How The Association for the Prevention of Torture made police training in Madagascar accessible
The Association for the Prevention of Torture works worldwide to reduce the risk of torture and other ill-treatment.
For the past 3 years, the APT has been hyper-focused on how to reduce torture and other ill-treatment in Madagascar.
The team determined that if new safeguards could be implemented within the first few hours of police custody, rates of torture and ill-treatment would drop drastically. One such safeguard is filling out a standard “custody register” record on whether detainees have been able to contact family and access legal counsel and medical aid.
The custody registers were ready to roll out across the country when Alex Comninos and his colleague Ben Buckland booked flights and planned 3 detailed, in-person training sessions educating officers on how to use and process Custody Registers. When COVID-19 hit and a smooth rollout out became a technological challenge, the two APT advisers were forced to rethink their training plan.
By working with [Madagascar police officers] to develop these standard procedures and the standard custody registers, it helped them to achieve their objective of becoming more professional, but it also helped us to achieve the underlying objective of preventing torture and maltreatment and improving human rights.
APT finds SMS
While virtual education wasn’t new to the organization, getting police officers Internet and computer access would be no easy feat. Instead, Comninos and Buckland turned to text. When an APT colleague mentioned Arist, Comninos and Buckland knew it was the perfect fit for Madagascar.
The reality of Madagascar is that the Internet is very poor. Most police officers won’t have more than a smartphone, if that.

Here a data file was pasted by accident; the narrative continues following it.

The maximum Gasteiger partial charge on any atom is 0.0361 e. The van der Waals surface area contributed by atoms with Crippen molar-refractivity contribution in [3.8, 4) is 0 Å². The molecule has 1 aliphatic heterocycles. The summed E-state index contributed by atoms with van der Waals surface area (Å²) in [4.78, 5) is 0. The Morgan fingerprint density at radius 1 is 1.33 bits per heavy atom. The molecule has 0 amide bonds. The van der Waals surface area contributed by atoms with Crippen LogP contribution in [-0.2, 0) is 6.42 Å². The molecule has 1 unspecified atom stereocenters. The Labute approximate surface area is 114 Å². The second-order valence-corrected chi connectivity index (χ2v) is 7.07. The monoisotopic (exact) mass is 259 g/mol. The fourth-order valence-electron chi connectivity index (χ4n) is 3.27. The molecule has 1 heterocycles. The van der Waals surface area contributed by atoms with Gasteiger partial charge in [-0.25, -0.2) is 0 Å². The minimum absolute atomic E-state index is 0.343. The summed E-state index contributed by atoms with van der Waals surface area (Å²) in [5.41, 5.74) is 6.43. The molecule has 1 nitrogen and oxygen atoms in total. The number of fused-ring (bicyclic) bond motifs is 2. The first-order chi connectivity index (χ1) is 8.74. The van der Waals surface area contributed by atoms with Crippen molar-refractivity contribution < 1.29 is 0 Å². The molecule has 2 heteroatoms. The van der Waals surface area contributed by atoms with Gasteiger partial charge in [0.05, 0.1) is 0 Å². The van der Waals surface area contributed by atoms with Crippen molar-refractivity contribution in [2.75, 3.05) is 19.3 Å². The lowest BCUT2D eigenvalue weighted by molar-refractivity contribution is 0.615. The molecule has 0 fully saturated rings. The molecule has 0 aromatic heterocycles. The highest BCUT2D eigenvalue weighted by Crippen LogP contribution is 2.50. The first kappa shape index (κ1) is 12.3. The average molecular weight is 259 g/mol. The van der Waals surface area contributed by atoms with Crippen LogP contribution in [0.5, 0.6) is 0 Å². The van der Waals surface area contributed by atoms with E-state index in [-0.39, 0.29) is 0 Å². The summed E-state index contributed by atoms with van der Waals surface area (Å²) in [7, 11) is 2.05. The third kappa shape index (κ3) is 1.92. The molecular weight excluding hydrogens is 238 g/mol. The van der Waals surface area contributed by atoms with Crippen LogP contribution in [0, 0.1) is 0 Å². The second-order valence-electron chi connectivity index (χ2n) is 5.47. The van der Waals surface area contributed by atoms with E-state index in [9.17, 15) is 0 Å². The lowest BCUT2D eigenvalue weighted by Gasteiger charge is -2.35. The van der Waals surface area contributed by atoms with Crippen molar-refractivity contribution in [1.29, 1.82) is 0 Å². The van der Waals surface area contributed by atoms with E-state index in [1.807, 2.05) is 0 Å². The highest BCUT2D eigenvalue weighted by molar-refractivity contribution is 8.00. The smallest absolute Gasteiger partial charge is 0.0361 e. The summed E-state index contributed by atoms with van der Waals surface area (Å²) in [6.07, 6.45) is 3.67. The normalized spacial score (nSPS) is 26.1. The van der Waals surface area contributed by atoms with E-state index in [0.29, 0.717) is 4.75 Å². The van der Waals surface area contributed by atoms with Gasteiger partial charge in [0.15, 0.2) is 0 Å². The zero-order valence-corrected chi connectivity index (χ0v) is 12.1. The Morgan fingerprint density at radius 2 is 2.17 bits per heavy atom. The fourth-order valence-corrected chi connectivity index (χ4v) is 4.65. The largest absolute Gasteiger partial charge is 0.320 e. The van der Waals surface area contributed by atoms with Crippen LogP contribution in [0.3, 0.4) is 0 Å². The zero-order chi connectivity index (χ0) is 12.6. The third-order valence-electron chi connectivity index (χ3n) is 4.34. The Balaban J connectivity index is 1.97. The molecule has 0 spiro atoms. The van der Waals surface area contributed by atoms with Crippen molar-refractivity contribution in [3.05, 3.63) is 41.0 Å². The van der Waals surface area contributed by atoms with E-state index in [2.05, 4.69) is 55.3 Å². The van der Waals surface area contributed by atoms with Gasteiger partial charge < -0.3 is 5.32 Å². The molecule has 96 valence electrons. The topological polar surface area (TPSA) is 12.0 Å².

Building the course
By sending a custody register training course in French directly through WhatsApp, the APT team could convey the necessary information in a comfortable, familiar way for officers. Working closely with the Arist team, Comninos and Buckland designed a course focused on applicable scenarios, with custom cartoon illustrations to match. Each day’s message provided information ranging from basic rationale for the new registers to specific situational guidelines for those at particular risk (such as how to handle detaining a child). After just a few days of messages, officers would know why this new process was so important, and exactly how to implement it.
Through text-based learning, we were able to reach these different groups who are geographically in sometimes rather remote areas, or at least far away from each other, through one single platform.
"Now, we're thinking about what the next steps are going to be...we're in parallel with developing a whole bunch of e-learning tools and a whole new e-learning platform, and I think message based planning can be a really great compliment to that."
With the custody registers ready to pilot and the course ready to send, the APT team was finally able to bring about a long awaited change. After rolling out the course to police officers in the capital region, Comninos and Buckland received incredibly positive feedback, both on course comprehension and overall impact. Buckland was particularly excited to find that the registers likely reduced not only torture rates, but overall corruption and injustice as well: “Previously, some officers were charging detainees to be able to contact their families…[custody registers] reduce this opportunity for corruption. It has this kind of interesting side spin off impact.” With the help of Arist, the APT team is looking forward to continuing the rollout of custody registers across the country, and raising the entire Madagascar justice system to a new standard.
To view an interactive exhibition and explore the impact of the work APT are doing in Madagascar, head to: https://artspaces.kunstmatrix.com/en/exhibition/4701914/safeguards-in-police-custody-in-madagascar